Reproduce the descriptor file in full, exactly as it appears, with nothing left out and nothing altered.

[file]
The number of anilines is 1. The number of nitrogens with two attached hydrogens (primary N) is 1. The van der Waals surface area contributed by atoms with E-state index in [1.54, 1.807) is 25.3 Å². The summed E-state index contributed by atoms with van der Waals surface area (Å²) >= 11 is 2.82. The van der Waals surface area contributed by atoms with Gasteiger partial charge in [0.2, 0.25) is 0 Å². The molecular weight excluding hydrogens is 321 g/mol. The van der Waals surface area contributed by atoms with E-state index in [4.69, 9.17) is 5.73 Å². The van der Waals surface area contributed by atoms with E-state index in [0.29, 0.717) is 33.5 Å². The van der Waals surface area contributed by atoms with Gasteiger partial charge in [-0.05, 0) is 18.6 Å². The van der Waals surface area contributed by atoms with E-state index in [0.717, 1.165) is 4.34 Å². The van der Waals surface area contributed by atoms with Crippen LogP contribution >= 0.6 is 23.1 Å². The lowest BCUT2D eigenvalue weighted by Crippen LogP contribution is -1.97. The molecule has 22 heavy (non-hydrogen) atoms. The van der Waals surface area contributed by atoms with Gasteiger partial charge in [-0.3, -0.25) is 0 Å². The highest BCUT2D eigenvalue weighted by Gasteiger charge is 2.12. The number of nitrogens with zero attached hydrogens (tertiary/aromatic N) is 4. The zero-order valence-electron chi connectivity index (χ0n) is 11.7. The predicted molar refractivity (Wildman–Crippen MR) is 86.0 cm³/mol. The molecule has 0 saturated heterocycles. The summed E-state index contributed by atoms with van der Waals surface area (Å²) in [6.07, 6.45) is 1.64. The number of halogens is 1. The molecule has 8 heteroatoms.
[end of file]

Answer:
The number of anilines is 1. The number of nitrogens with two attached hydrogens (primary N) is 1. The van der Waals surface area contributed by atoms with E-state index in [1.54, 1.807) is 25.3 Å². The summed E-state index contributed by atoms with van der Waals surface area (Å²) >= 11 is 2.82. The van der Waals surface area contributed by atoms with Gasteiger partial charge in [0.2, 0.25) is 0 Å². The molecular weight excluding hydrogens is 321 g/mol. The van der Waals surface area contributed by atoms with E-state index in [4.69, 9.17) is 5.73 Å². The van der Waals surface area contributed by atoms with E-state index in [0.29, 0.717) is 33.5 Å². The van der Waals surface area contributed by atoms with Gasteiger partial charge in [-0.05, 0) is 18.6 Å². The van der Waals surface area contributed by atoms with E-state index in [0.717, 1.165) is 4.34 Å². The van der Waals surface area contributed by atoms with Crippen LogP contribution >= 0.6 is 23.1 Å². The lowest BCUT2D eigenvalue weighted by Crippen LogP contribution is -1.97. The molecule has 22 heavy (non-hydrogen) atoms. The van der Waals surface area contributed by atoms with Gasteiger partial charge in [-0.3, -0.25) is 0 Å². The highest BCUT2D eigenvalue weighted by Gasteiger charge is 2.12. The number of nitrogens with zero attached hydrogens (tertiary/aromatic N) is 4. The zero-order valence-electron chi connectivity index (χ0n) is 11.7. The predicted molar refractivity (Wildman–Crippen MR) is 86.0 cm³/mol. The molecule has 0 saturated heterocycles. The summed E-state index contributed by atoms with van der Waals surface area (Å²) in [6.07, 6.45) is 1.64. The number of halogens is 1. The molecule has 8 heteroatoms.